What do they look like?
Emperor Penguins have a streamlined body and wings that are stiffened and flattened to form flippers. They can be 122 cm tall and weigh between 22 kg and 45 kg. Weight varies according to season, as both the male and female lose a considerable amount of weight whilst incubating their egg and raising their hatchling.
Aptenodytes forsteri has dark black feathers on its back, head, chin, throat, tail and the dorsal part of its wings (flippers). Its belly and the under parts of its wings are white. It has a pale yellow breast and bright-yellow ear patches. Their bills are 8 cm long and are black on the top whilst the lower part can be orange, pink or lilac.
Both their flippers and bills are relatively small which helps to conserve heat. Other adaptations which help them to keep warm in the freezing Antarctic conditions, where they face wind chills as cold as -60°C and blizzards of 200 km/h, include a complex feather distribution and large fat reserves. They also have special nasal chambers that minimize the heat normally emitted through exhalation. Because their arteries and veins are situated close together, Emperor Penguins have the ability to recycle their own body heat. Blood is cooled down on the way to the extremities and warmed up on the way back to the heart.
Male and female differentiation
Males and females are similar in plumage and size, although the male weighs a little more.
Where are they found?
Emperor Penguins live in Antarctica. They are rarely found further north than 65 south. Their breeding colonies are found on fast ice near or on the coast of Antarctica, but can be a considerable distance from the open sea in some cases.
What is their habitat?
The vast majority of Aptenodytes forsteri breeding colonies are located on stable pack ice and only one is known to occur wholly on land. Emperor Penguins feed in the cold waters of the Antarctic.
How do they mate?
Emperor Penguins breed in colonies which can be made up of several thousand individuals. They are monogamous during each breeding season and usually find a different mate each year, although some pairs bond for more than one consecutive year.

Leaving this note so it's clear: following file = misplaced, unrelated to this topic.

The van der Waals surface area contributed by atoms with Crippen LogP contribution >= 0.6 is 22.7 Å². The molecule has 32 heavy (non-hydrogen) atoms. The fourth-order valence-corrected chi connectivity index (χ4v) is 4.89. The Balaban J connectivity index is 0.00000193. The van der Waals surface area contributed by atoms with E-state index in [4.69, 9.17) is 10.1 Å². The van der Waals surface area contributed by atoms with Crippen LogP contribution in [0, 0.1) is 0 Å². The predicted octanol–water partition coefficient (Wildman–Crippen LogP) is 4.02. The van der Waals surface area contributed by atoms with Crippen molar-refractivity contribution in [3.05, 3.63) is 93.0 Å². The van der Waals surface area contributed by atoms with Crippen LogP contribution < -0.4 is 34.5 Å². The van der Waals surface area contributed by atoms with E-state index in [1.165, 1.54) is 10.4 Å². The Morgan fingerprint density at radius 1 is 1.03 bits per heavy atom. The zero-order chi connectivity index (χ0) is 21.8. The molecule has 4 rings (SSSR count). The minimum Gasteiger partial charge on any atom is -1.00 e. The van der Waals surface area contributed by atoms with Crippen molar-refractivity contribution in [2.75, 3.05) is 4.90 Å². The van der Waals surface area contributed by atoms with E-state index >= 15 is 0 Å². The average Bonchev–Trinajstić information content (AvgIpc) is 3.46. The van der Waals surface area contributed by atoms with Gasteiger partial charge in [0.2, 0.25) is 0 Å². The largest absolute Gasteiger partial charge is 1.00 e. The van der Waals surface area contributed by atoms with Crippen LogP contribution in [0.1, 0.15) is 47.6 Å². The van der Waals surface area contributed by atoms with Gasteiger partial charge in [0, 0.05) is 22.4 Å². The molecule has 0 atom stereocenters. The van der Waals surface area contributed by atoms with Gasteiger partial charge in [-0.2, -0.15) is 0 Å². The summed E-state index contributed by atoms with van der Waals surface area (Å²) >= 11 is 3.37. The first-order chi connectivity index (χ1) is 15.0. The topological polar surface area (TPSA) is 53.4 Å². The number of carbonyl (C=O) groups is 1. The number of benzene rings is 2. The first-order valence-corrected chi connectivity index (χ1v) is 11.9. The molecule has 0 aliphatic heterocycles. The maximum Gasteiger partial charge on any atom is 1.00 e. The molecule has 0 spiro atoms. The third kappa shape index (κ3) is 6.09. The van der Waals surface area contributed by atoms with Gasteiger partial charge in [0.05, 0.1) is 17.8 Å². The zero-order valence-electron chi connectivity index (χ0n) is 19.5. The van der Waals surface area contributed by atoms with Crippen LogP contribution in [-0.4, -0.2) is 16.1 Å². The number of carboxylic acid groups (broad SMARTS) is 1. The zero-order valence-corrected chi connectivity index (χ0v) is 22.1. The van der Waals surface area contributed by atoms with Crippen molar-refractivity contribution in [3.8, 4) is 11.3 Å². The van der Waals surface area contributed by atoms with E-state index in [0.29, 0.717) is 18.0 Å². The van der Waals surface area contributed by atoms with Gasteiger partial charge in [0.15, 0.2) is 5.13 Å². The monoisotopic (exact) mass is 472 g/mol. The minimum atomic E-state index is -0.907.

Males display to attract females and there is intense competition for mates. The male display involves standing still, lowering his head, inhaling, giving a courtship call and holding his position for a few seconds. When forming a pair bond, a male and female stand face to face. One extends its head and neck up and the other copies the posture, which they hold for several minutes. They then waddle around the colony together. Before mating, one bird bows to its mate, pointing its bill close to the ground and its mate then does the same.
The female lays a single egg which she leaves in the care of the father while she heads off to sea to feed. Depending on the extent of the ice, she may have to travel 50 km to 120 km before she reaches the open ocean. The male keeps the egg balanced on his feet and covers it with his brood pouch to keep it warm. For about 65 days, the male stands protecting the egg from the freezing temperatures and storms.
After about 2 months away, the female returns to care for the newly hatched chick. She regurgitates food to feed her offspring. The male Emperor Penguin, meanwhile, takes his turn to go to sea to feed and the parents then take turns to stay with the chick and to go and forage; returning to regurgitate food for the hatchling.
About their offspring
Emperor Penguin chicks weigh about 315 g when they hatch. They are covered with grey down and have black heads and white “masks”. As they get bigger, young Emperor Penguins form groups (or crèches), for protection from the cold and predators, until they are ready to leave the nesting area. During this period their down moults and is replaced by short stiff feathers, which are similar to those of the adult Emperor Penguins. Once the moult is complete, juveniles leave the colony and head to sea to start feeding.